Wednesday, November 4, 2015

Writing about Writing

Dorothy Parker said that she hated writing, but loved having written. Allowing for Parker’s hyperbole, I think I understand that she’s talking about the frustrations of facing a blank page, or yesterday’s page that must be deleted and re-written, or any of the other challenges between the beginning, the pivot point and the conclusion of a novel. I’m beginning to feel the angst as I type. But I can’t say that I hate writing, because it is my default activity. I’m not sufficiently disciplined, nor am I enough of a masochist, to engage so much in an activity that I hate.
However, I completely understand the second part: she loved “having written.” I was reminded of the joys of having written, when, in spite of almost paralyzing stage fright, I launched Boston Tangle at an Author’s Salon at Hera Hub, Carlsbad, California on the evening of October 20. To bind my anxiety, I wrote out and read every word of my initial presentation. After all, I’m a writer, not a speaker. But I had a wonderful surprise during the Q &A. I discovered that having a conversation about writing was totally enjoyable, stimulating—even a little therapeutic. And that short period in a writer’s life, the time when the satisfaction of completing a new creation has not been forgotten in the slog of trying to learn about the characters in the next story, is the perfect time to consider one’s own process and hear the joys and sorrows of other writers’ processes.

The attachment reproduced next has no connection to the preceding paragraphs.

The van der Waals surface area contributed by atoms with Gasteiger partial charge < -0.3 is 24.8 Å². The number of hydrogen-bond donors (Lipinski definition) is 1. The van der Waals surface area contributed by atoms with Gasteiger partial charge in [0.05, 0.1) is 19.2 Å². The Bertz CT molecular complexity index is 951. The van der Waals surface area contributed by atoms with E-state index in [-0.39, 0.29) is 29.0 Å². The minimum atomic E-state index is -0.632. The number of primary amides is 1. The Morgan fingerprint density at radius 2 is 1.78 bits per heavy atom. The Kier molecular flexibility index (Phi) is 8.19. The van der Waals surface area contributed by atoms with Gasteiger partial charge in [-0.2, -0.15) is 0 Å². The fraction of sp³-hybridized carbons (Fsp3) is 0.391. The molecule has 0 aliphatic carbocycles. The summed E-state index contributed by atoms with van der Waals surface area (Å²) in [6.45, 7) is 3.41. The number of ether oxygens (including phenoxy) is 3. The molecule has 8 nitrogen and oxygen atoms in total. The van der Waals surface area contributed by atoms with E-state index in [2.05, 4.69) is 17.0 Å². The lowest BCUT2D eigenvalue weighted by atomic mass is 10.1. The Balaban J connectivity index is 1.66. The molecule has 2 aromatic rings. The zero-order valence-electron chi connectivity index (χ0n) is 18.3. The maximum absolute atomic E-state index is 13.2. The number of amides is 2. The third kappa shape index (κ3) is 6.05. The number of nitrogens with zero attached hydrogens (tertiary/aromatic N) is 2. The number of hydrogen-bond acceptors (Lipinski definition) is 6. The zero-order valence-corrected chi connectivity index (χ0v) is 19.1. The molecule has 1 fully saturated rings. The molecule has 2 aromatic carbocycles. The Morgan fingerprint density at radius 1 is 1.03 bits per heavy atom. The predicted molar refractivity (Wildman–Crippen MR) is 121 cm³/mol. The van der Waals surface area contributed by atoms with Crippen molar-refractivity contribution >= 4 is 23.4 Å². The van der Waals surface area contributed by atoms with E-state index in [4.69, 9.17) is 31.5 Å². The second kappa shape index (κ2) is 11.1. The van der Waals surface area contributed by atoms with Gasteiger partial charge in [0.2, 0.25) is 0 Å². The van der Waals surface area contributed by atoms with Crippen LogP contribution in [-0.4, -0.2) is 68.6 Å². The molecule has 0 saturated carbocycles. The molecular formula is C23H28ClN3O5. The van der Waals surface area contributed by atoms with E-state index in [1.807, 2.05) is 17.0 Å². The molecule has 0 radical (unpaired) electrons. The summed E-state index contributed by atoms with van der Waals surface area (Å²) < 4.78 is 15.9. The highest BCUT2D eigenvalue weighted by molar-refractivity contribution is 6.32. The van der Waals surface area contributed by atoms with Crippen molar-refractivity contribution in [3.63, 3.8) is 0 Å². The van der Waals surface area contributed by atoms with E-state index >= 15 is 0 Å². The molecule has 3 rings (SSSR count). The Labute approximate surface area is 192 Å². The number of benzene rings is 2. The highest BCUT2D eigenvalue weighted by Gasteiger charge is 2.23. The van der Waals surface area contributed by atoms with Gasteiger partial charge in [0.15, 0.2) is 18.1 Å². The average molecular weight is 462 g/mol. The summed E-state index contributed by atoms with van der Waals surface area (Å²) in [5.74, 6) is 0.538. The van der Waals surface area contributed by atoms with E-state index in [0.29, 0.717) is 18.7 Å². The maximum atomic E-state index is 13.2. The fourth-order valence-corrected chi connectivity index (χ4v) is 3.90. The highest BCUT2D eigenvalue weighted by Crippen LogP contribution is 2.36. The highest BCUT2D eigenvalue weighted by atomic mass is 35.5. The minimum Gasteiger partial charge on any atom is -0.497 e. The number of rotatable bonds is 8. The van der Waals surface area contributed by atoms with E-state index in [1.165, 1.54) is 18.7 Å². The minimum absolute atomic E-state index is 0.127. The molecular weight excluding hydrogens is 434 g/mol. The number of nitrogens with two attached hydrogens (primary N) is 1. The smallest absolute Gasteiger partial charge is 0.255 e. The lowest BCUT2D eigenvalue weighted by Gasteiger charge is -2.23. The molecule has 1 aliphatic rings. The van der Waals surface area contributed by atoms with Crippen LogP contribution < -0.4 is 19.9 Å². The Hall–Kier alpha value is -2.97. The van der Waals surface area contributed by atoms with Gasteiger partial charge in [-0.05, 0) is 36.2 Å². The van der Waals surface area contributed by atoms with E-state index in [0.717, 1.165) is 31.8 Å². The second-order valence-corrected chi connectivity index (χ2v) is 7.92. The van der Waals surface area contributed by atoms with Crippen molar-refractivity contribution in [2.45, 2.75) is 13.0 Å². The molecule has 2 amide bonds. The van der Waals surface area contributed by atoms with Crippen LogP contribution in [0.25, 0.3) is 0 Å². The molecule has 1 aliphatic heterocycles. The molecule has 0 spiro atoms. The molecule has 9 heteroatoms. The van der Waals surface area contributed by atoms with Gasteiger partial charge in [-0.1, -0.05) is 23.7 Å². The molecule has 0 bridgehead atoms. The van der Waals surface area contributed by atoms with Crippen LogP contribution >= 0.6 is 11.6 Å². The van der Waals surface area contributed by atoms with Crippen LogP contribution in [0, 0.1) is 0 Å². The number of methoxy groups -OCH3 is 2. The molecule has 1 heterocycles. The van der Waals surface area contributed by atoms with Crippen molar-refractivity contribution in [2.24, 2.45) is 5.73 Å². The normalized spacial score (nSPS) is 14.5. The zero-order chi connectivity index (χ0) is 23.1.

The only downside of that conversation was time. “Had we world enough, and time….” That’s always the catch, isn’t it? In mulling over the dilemma, I decided that my solution would be—surprise, surprise—to write! In this case, to write a blog. My hope for this blog is that anyone who is interested in writing—from either a production or consumption point of view—will stop by, and eventually, contribute to the conversation. I’m guessing that most writers relate to Emily Dickinson’s plaintive This is my letter to the World That never wrote to Me— But that’s all part of the writer’s process, too. I hereby resolve to keep up my side of the conversation with regular posts. My commitment is for weekly posts, but they might turn out to be more frequent. Particularly if I’m at one of those many frustration points in my next novel. Then we can talk about the trap of a writer writing about writing rather than writing.

No comments:

Post a Comment